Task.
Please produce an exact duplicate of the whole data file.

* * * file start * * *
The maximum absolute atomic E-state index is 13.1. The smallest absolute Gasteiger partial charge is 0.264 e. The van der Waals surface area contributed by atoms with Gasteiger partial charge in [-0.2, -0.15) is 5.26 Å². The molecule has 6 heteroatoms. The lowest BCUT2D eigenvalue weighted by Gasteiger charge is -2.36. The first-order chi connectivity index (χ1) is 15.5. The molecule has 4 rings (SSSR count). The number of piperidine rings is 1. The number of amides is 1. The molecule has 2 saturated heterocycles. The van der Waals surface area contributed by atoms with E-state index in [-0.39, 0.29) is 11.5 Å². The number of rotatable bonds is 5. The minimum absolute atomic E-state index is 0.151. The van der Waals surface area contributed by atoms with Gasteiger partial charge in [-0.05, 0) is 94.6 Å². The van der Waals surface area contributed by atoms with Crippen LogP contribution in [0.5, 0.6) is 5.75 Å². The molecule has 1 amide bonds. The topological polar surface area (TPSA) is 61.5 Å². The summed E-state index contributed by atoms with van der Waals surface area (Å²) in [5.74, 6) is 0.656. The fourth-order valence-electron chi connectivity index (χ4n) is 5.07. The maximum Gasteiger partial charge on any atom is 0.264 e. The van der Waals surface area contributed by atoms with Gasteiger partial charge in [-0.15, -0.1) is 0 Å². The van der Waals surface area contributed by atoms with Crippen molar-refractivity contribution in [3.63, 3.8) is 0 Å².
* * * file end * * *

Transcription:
The maximum absolute atomic E-state index is 13.1. The smallest absolute Gasteiger partial charge is 0.264 e. The van der Waals surface area contributed by atoms with Gasteiger partial charge in [-0.2, -0.15) is 5.26 Å². The molecule has 6 heteroatoms. The lowest BCUT2D eigenvalue weighted by Gasteiger charge is -2.36. The first-order chi connectivity index (χ1) is 15.5. The molecule has 4 rings (SSSR count). The number of piperidine rings is 1. The number of amides is 1. The molecule has 2 saturated heterocycles. The van der Waals surface area contributed by atoms with E-state index in [-0.39, 0.29) is 11.5 Å². The number of rotatable bonds is 5. The minimum absolute atomic E-state index is 0.151. The van der Waals surface area contributed by atoms with Gasteiger partial charge in [-0.05, 0) is 94.6 Å². The van der Waals surface area contributed by atoms with Crippen LogP contribution in [0.5, 0.6) is 5.75 Å². The molecule has 1 amide bonds. The topological polar surface area (TPSA) is 61.5 Å². The summed E-state index contributed by atoms with van der Waals surface area (Å²) in [5.74, 6) is 0.656. The fourth-order valence-electron chi connectivity index (χ4n) is 5.07. The maximum Gasteiger partial charge on any atom is 0.264 e. The van der Waals surface area contributed by atoms with Gasteiger partial charge in [-0.15, -0.1) is 0 Å². The van der Waals surface area contributed by atoms with Crippen molar-refractivity contribution in [3.63, 3.8) is 0 Å².